WILMINGTON - Today the Christian community celebrates Pentecost, commonly known as the "birthday of the church." The Greek name means "Feast of Weeks," a prominent feast in ancient Israel that took place 50 days after Passover and celebrated God giving the Ten Commandments to the Jewish people. In Judaism today, it is called Shavuot, a time when many religious Jews stay up all night studying the Torah.
According to the Christian Book of Acts, Jewish disciples of Jesus were gathered to observe Pentecost in the Upper Room in Jerusalem. There, the Holy Spirit descended upon them with cloven tongues of fire, enabled them to speak different languages, and infused them with the gifts of the Holy Spirit to go forth and spread the Good News to Jews and Gentiles alike.
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Christians around the world celebrate the feast, which falls on the 50th day after Easter Sunday, with religious services and, in some cases, birthday parties. Among those is the Catholic Community of Wilmington and South Tewksbury, which is the collaboration of St. Thomas Villanova and St. Dorothy parishes.
At both churches, the color red will be abundant for the "birthday" celebration, said Pat Archfield, outreach coordinator for the two-parish collaborative.
Red is the color for Pentecost in the Western Christian Church, reflecting the joy of the fire of the Holy Spirit. Clergy wear red vestments, and in Wilmington, even lay people are encouraged to wear red, said Archfield.
"Pentecost is one of my favorites," Archfield said. "It's the birth of the church, and it's a great opportunity for us to find ourselves on that day."
An upbeat birthday celebration will be held at each Wilmington church, intended to infuse both adults and children with the excitement of new beginnings, she said. Like most birthday parties, the celebrations will each feature a cake, party favors, and even bubbles.
The cake holds 12 red candles in a circle, symbolizing Jesus' 12 Apostles. In the middle is one white candle, representing Jesus. The red candles are lit by the white candle, symbolizing the tongues of fire of the Holy Spirit descending upon the Apostles, Archfield explained.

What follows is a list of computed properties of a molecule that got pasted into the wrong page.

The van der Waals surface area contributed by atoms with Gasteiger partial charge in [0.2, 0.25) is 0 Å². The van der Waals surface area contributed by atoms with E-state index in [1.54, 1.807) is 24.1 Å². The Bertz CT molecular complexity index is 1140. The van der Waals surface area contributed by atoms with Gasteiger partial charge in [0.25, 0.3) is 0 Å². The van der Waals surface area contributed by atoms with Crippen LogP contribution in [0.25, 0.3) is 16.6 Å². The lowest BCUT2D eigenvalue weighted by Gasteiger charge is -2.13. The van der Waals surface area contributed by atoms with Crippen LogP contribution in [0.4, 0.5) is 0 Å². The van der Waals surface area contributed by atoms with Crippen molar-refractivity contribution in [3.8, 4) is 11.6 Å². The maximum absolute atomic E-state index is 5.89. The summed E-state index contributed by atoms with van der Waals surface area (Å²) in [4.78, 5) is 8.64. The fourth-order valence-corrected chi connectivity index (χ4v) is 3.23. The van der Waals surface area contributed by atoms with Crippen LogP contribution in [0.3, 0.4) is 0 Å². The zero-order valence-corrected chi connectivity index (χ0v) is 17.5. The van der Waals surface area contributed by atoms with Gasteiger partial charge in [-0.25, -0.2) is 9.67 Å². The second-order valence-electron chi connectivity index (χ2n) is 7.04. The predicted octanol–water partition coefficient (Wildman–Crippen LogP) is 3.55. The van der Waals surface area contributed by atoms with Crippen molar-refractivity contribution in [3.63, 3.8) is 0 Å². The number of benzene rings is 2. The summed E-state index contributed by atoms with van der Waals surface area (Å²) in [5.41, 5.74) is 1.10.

The party favor is a bright red bracelet bearing the words "Come Holy Spirit." By wearing the bracelets, "we show that we are true believers," Archfield said.
The bubbles symbolize the children breathing in the peace of Jesus, then blowing out into the air prayers to the Holy Spirit, visualizing "prayers answered as the bubbles rise and our prayers reach heaven," she said.
The exact same celebration being held at each parish demonstrates the unity achieved through some hard work at the Wilmington collaborative. Wilmington is in Phase II of Disciples in Mission, the Archdiocese of Boston's pastoral initiative to create collaboratives: two or more parishes sharing a pastor, parochial vicar, staff and other resources with the intention of better utilizing resources and building stronger faith communities.
Though most Phase II collaboratives are just beginning, with many new pastors and parochial vicars starting this past week, Wilmington is well ahead of the game. They've actually been operating under the model for more than three years, said the Rev. Phillip Earley, pastor of the Wilmington collaborative.
Earley was pastor of St. Thomas Villanova for 11 years when the Rev. Kevin Corrigan, pastor of St. Dorothy, retired more than three years ago. Earley was assigned as pastor of both parishes. Knowing that the archdiocese was heading in that direction anyway, he relied on the early Disciples in Mission initiative to create the "Catholic Community of Wilmington and South Tewksbury."
To maintain a presence at both parishes, he created the parish offices at the St. Dorothy Rectory while he continues to reside at St. Thomas. Seamless? No. Progress? Yes, he said.
Early on, there were definite fears on the part of parishioners. For example, at St. Dorothy, there was concern that Earley had been pastor at St. Thomas for so long, "will he favor them?" said Earley, a Chelmsford native who was ordained at St. Mary Church in Chelmsford in 1974, and who also holds a law degree and a master's degree in management.
Earley partly allayed those fears by creating a Mass schedule - three Masses at each church - that allows him to "meet and greet" before or after every Mass. That's made possible by a less-than-two-mile commute between the two churches.
Some still struggle with change, he said, but many have moved forward, "realizing that it's a sharing of strong points, traditions, practices, celebrations, with an understanding that the strength of each parish can strengthen the combined community."
Earley is especially pleased that the younger families tend to go to Masses and other events at both churches, in accordance to what Mass time best fits the family schedule. Wherever they go, there is consistency in greeting the same pastor or the Rev. Linus Mendis, the new parochial vicar, he said.
Archfield, a longtime active member of St. Thomas, acknowledges that at first they had no idea how it could actually work and there were challenges. Now, there's much less of "we did it this way or we did it that way," she said. "We are active and moving forward here. Just trust in the Lord and the Holy Spirit and it will work out."
Earley compared Disciples in Mission to today's Feast of Pentecost.
"This is like a new Pentecost. Pentecost is about the spreading of the faith," he said. "With Disciples in Mission, we are trying to not only spread the faith, but reignite it with a call to holiness, sharing our faith with others, and focusing on social justice -- more in conformity with the Gospel's values."
For more information on Wilmington Catholic, visit wilmingtoncatholic.com or call 978-658-4665.